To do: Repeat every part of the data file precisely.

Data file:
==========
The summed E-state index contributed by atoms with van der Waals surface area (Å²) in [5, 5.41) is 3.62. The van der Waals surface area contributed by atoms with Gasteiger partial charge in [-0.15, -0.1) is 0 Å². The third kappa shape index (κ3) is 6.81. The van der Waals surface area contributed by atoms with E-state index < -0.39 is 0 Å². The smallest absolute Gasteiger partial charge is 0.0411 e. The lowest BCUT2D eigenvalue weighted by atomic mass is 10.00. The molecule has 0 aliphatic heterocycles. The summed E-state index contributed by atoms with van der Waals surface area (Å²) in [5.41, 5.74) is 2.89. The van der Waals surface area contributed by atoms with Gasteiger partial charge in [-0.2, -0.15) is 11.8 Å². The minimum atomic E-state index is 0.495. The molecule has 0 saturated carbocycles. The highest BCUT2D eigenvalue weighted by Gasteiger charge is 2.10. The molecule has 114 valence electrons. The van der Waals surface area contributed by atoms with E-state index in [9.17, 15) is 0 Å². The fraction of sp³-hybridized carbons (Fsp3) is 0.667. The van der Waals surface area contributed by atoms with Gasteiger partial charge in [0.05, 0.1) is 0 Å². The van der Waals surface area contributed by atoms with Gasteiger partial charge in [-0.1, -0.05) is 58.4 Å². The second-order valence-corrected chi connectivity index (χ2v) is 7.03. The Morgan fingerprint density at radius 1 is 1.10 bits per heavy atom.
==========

The summed E-state index contributed by atoms with van der Waals surface area (Å²) in [5, 5.41) is 3.62. The van der Waals surface area contributed by atoms with Gasteiger partial charge in [-0.15, -0.1) is 0 Å². The third kappa shape index (κ3) is 6.81. The van der Waals surface area contributed by atoms with E-state index < -0.39 is 0 Å². The smallest absolute Gasteiger partial charge is 0.0411 e. The lowest BCUT2D eigenvalue weighted by atomic mass is 10.00. The molecule has 0 aliphatic heterocycles. The summed E-state index contributed by atoms with van der Waals surface area (Å²) in [5.41, 5.74) is 2.89. The van der Waals surface area contributed by atoms with Gasteiger partial charge in [-0.2, -0.15) is 11.8 Å². The minimum atomic E-state index is 0.495. The molecule has 0 saturated carbocycles. The highest BCUT2D eigenvalue weighted by Gasteiger charge is 2.10. The molecule has 114 valence electrons. The van der Waals surface area contributed by atoms with E-state index in [9.17, 15) is 0 Å². The fraction of sp³-hybridized carbons (Fsp3) is 0.667. The van der Waals surface area contributed by atoms with Gasteiger partial charge in [0.05, 0.1) is 0 Å². The van der Waals surface area contributed by atoms with Gasteiger partial charge in [-0.1, -0.05) is 58.4 Å². The second-order valence-corrected chi connectivity index (χ2v) is 7.03. The Morgan fingerprint density at radius 1 is 1.10 bits per heavy atom.